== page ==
Sat, Oct 15, 2005 - Page 2 News List

Home violence law needs reform

HOME HELP The existing law needs to be changed in order to better help victims of violence in the home, legislators and help groups said yesterday at a press conference


The Taiwan Coalition Against Domestic and Sexual Violence and supportive lawmakers from the legislature gathered yesterday to unveil its proposals to amend the Domestic Violence Law (家暴法) before proposing the draft to the Legislative Yuan.

According to the director of the Taipei Awakening Association, Lai Mei-hui (賴美惠), a group dedicated to protecting women's rights and a member of the coalition against domestic and sexual violence, the existing Domestic Violence Law that was put into effect in 1998 has many flaws.

The amendments proposed by the coalition included the establishment of protection shelters for victims of violence and their children and a system providing employment opportunities for victims.

"Most victims are financially dependent on aggressors, so providing job opportunities for them is a way of letting them become less reliant on their aggressive partners," Lai Shu-ling (賴淑玲) of the Awakening Association said.

The coalition also said that the regulations should protect more than only those with "marriages," as stated in the original law, and encompass those cohabitating as well as social workers who may face danger in dealing with the situation.

Another focus of the amendment was to cancel the need for a fee when victims apply for protection. The current fee has risen to NT$1,000, posing a problem for many victims who have economic difficulties, said the coalition.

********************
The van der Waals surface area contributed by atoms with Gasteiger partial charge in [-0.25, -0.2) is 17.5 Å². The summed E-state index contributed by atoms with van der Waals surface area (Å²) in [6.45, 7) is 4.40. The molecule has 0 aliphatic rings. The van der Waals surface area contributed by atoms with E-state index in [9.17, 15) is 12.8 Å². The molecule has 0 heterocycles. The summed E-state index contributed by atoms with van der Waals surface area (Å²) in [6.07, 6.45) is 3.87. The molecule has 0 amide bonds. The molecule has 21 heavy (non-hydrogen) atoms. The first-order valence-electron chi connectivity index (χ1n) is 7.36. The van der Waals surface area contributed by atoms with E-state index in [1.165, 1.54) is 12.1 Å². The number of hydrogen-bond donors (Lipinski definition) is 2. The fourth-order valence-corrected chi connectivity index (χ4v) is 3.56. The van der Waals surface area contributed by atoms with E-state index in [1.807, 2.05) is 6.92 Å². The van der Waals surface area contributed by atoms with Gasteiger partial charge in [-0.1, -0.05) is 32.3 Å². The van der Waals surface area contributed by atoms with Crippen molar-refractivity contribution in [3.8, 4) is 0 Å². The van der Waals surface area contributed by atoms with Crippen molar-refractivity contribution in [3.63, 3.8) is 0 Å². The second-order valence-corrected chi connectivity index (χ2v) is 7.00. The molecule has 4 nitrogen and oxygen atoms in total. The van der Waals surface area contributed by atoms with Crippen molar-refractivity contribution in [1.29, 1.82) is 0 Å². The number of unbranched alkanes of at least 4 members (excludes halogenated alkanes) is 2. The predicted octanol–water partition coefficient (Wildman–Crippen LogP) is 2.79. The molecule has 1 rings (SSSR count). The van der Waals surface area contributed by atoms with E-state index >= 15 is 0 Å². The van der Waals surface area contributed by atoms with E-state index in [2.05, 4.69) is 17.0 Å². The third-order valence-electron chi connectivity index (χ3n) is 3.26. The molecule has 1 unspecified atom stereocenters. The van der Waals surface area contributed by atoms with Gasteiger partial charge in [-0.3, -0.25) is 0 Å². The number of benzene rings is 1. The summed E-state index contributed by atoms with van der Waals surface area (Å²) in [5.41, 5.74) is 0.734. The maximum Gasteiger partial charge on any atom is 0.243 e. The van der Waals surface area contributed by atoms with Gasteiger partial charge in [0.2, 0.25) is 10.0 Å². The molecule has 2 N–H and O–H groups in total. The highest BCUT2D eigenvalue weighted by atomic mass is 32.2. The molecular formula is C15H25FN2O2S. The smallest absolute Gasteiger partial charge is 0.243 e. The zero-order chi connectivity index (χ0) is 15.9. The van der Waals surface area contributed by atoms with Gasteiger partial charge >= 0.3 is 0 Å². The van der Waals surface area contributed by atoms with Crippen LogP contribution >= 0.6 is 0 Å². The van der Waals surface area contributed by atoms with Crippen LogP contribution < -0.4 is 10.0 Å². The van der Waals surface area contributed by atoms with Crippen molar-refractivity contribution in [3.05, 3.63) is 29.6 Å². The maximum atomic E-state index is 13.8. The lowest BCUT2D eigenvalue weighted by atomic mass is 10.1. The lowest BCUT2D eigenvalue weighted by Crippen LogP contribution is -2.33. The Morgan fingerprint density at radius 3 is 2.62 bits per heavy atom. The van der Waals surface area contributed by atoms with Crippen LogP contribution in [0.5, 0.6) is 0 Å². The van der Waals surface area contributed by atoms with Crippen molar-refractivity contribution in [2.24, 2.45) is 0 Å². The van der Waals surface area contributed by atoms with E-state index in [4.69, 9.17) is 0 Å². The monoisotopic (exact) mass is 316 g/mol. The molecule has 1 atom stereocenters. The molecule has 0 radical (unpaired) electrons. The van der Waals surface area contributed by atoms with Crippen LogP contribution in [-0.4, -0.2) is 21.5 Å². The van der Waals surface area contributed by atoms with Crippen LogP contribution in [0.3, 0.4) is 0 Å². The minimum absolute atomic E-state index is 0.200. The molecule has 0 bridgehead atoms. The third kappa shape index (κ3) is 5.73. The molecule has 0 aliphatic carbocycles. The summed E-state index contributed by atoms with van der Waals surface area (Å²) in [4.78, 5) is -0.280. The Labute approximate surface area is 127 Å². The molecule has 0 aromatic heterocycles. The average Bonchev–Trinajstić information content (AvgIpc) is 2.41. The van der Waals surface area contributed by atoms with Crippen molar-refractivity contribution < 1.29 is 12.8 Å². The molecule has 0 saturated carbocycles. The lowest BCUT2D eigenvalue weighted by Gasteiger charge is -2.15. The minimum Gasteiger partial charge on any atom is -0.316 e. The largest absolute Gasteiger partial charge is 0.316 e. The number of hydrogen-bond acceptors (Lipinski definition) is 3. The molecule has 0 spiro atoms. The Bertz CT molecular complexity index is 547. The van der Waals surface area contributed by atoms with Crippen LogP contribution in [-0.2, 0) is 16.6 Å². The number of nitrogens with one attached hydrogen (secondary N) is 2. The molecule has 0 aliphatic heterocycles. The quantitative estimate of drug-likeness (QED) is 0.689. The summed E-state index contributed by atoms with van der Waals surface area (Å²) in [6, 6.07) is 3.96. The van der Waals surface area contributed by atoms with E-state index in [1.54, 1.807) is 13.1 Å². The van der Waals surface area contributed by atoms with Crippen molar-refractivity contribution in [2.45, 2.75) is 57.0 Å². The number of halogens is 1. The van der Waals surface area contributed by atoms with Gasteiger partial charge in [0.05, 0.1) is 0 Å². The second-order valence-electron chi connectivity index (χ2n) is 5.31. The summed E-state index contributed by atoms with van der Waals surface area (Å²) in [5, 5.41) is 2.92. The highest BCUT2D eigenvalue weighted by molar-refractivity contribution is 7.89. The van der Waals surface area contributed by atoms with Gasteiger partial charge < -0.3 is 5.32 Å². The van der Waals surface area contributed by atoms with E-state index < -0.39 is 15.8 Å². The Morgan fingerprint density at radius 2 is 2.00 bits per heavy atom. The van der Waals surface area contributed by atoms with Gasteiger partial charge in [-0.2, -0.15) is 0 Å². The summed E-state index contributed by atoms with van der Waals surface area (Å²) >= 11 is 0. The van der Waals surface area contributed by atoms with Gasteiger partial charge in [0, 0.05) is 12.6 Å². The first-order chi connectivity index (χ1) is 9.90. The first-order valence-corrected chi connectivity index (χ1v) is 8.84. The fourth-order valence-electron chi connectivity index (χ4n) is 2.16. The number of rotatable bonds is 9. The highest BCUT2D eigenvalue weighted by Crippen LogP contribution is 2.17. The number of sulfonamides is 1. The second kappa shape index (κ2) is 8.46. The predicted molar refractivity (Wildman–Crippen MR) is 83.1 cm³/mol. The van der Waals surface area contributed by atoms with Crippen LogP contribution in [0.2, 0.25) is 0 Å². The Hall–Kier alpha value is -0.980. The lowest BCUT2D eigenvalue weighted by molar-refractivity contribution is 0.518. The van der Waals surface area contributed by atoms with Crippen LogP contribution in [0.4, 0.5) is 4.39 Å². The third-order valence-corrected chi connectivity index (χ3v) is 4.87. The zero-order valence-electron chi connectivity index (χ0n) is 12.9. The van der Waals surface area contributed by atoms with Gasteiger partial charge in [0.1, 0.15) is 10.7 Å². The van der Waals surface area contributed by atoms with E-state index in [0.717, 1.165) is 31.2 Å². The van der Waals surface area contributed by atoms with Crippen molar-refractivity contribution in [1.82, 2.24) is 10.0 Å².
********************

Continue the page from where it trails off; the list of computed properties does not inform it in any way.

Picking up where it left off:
The coalition also hoped to implement a new "arrest policy," which would allow the police to arrest domestic aggressors instead of the conventional method of waiting for a court warrant that may delay protecting the victims.

New amendments also say that subsidies should be given to the victim to ensure at least a minimum standard of living.

Yesterday's event was also held to announce results of a conference on violence prevention.

After a survey conducted by the coalition in August indicated that 7 percent of the 1,101 people interviewed had been victims or had known victims of domestic violence, the coalition decided to hold a violence-prevention conference last month in which various government ministries and departments participated.

The conference results called for amendments to the law governing domestic violence, as well as the establishment of a "department of violence prevention" and a "committee on gender-equality and violence-prevention."

Taiwan Solidarity Union (TSU) Legislator Lai Shin-yuan (賴幸媛) said she hoped the gender-equality committee could furthermore become an actual independent department instead of a committee.

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